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frequently asked questions
1. How do I become a volunteer?
Phone (705) 325-5578, e-mail firstname.lastname@example.org or drop into the detachment at 66 Peter Street South to fill out an application form. You will be interviewed by two people, will undergo a police check and three references will be contacted on your behalf. At that point you may be accepted into the training programme. At the end of the training there is an open-book test and a further interview before being accepted as a volunteer.
2. How do I know that my “situation” won’t be talked about all over town?
All volunteers are required to take an Oath of Confidentiality. Violations of this oath will not be tolerated.
3. If I am a victim, how do I access services?
When there is police involvement, the officer will likely offer Victim Services to you. Emergency Services Personnel may also suggest Victim Services. Volunteers can attend at your home if the request has been made by the police and they can ascertain that it is a safe environment.
4. What if I don’t want to use Victim Services?
Victim Services is “victim consensual”. This means that you have to agree to the volunteers being asked in to give you assistance.
5. What sort of things can the volunteers do?
They are there to provide immediate emotional and practical support. They carry a referral manual with all sorts of supports listed in it. If necessary, they can help you access family to be with you, and help you sort out what to do next. The volunteers often take family members to the hospital after an accident, take women to the available shelter, or stay with families at the hospital while medical staff look after injured family members. They have also taken family to Toronto after a serious accident or injury if the victim has been airlifted to a trauma unit.
6. What sort of commitment do you expect from a volunteer?
At the end of the training we ask volunteers to commit to serving for a full year. We ask that volunteers be “on call” for a minimum of three-12 hour shifts per month. While on call, volunteers use their personal cell phone and are free to carry on with their regular life. If there is a call for service, we expect the volunteer to respond immediately as we try to have a half-hour response time.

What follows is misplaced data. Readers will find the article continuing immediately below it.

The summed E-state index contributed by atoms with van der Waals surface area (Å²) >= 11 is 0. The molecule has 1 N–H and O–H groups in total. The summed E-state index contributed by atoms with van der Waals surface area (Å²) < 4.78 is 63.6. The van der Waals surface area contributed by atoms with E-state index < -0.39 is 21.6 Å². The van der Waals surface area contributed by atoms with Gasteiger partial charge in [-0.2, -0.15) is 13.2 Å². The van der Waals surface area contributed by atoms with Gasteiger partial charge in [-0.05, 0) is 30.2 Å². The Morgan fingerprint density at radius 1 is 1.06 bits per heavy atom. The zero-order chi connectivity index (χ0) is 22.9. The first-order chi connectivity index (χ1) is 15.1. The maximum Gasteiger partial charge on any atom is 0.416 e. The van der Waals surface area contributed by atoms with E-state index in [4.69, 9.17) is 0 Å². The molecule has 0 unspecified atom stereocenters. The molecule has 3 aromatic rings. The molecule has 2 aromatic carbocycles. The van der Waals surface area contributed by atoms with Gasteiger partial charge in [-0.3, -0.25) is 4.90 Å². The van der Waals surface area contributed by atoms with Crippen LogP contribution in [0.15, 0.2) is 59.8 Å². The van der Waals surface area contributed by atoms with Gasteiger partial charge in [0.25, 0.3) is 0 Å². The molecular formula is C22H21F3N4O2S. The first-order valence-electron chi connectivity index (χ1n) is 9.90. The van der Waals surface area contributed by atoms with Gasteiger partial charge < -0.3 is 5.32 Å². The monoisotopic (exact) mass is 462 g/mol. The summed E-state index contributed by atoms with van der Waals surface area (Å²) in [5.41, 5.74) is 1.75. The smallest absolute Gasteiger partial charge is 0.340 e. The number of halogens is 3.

7. It sounds like it could be dangerous, is it?
We work very closely with the police to make sure you are safe. If volunteers are responding to a domestic, we ask the police to have the offender removed and housed in the cells. If the police feel that it is an unsafe situation, volunteers will not be sent out. They may meet the victim in the detachment or at the hospital. If, for some reason, the situation changes, the police will notify the volunteers to leave immediately
8. Why do you have to have access to a car?
Our volunteers live all over the area covered by the detachment and could be called out anywhere within our detachment area. As it is possible that volunteers could live some distance from each other, we ask that they have a valid driver’s licence, insurance and access to a car.
9. How do the shifts work?
The shifts are 12 hours long (7:00 a.m. to 7 p.m. and 7:00 p.m. to 7:00 a.m.) These match the shift times of our officers. There is a team leader and two volunteers on each shift. The police or other emergency services access the team leader who calls out the volunteers. The team leader keeps track of where the volunteers are at all times. If the volunteers need answers to questions, they can also call back their team leader for support and information.
10. What if more people are needed or if I get sick and can’t go on a shift?
We keep a list of people we can call on very short notice. We realize that “life happens” and there may be times when you cannot fulfill your commitment.
11. What happens if a call comes in for a good friend of mine?
We suggest that you notify your team leader and ask to be replaced, as it could change the relationship you have with your friend.